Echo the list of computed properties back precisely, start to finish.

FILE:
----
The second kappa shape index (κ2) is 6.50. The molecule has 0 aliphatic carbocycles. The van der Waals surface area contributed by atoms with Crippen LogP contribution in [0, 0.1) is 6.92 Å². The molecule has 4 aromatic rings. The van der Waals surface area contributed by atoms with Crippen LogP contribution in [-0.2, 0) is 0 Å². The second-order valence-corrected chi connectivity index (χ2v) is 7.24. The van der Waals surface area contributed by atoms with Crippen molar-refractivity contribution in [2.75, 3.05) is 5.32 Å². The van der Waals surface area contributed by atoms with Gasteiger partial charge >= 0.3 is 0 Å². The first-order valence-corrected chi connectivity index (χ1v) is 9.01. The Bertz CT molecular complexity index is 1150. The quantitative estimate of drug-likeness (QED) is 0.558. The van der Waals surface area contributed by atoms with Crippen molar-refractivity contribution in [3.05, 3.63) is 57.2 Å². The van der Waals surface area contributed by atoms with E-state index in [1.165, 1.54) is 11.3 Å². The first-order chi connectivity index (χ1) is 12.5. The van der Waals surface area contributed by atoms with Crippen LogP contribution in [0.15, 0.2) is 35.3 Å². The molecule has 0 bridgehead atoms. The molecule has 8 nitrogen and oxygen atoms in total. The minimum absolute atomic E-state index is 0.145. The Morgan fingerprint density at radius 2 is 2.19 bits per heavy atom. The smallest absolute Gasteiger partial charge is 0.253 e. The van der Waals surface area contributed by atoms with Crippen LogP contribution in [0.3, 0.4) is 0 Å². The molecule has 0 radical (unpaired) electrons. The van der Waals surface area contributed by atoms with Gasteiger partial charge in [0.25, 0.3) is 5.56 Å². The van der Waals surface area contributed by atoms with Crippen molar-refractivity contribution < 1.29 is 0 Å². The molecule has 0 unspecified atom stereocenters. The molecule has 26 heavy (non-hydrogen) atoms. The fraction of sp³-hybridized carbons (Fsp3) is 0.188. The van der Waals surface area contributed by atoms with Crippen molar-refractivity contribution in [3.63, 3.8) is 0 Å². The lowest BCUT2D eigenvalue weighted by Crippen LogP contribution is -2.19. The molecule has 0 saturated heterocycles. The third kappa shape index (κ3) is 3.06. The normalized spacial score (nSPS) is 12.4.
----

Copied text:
The second kappa shape index (κ2) is 6.50. The molecule has 0 aliphatic carbocycles. The van der Waals surface area contributed by atoms with Crippen LogP contribution in [0, 0.1) is 6.92 Å². The molecule has 4 aromatic rings. The van der Waals surface area contributed by atoms with Crippen LogP contribution in [-0.2, 0) is 0 Å². The second-order valence-corrected chi connectivity index (χ2v) is 7.24. The van der Waals surface area contributed by atoms with Crippen molar-refractivity contribution in [2.75, 3.05) is 5.32 Å². The van der Waals surface area contributed by atoms with Gasteiger partial charge >= 0.3 is 0 Å². The first-order valence-corrected chi connectivity index (χ1v) is 9.01. The Bertz CT molecular complexity index is 1150. The quantitative estimate of drug-likeness (QED) is 0.558. The van der Waals surface area contributed by atoms with Crippen molar-refractivity contribution in [3.05, 3.63) is 57.2 Å². The van der Waals surface area contributed by atoms with E-state index in [1.165, 1.54) is 11.3 Å². The first-order chi connectivity index (χ1) is 12.5. The van der Waals surface area contributed by atoms with Crippen LogP contribution in [0.15, 0.2) is 35.3 Å². The molecule has 0 bridgehead atoms. The molecule has 8 nitrogen and oxygen atoms in total. The minimum absolute atomic E-state index is 0.145. The Morgan fingerprint density at radius 2 is 2.19 bits per heavy atom. The smallest absolute Gasteiger partial charge is 0.253 e. The van der Waals surface area contributed by atoms with Crippen LogP contribution in [0.3, 0.4) is 0 Å². The molecule has 0 radical (unpaired) electrons. The van der Waals surface area contributed by atoms with Gasteiger partial charge in [0.25, 0.3) is 5.56 Å². The van der Waals surface area contributed by atoms with Crippen molar-refractivity contribution < 1.29 is 0 Å². The molecule has 0 unspecified atom stereocenters. The molecule has 26 heavy (non-hydrogen) atoms. The fraction of sp³-hybridized carbons (Fsp3) is 0.188. The van der Waals surface area contributed by atoms with Crippen molar-refractivity contribution in [3.63, 3.8) is 0 Å². The lowest BCUT2D eigenvalue weighted by Crippen LogP contribution is -2.19. The molecule has 0 saturated heterocycles. The third kappa shape index (κ3) is 3.06. The normalized spacial score (nSPS) is 12.4.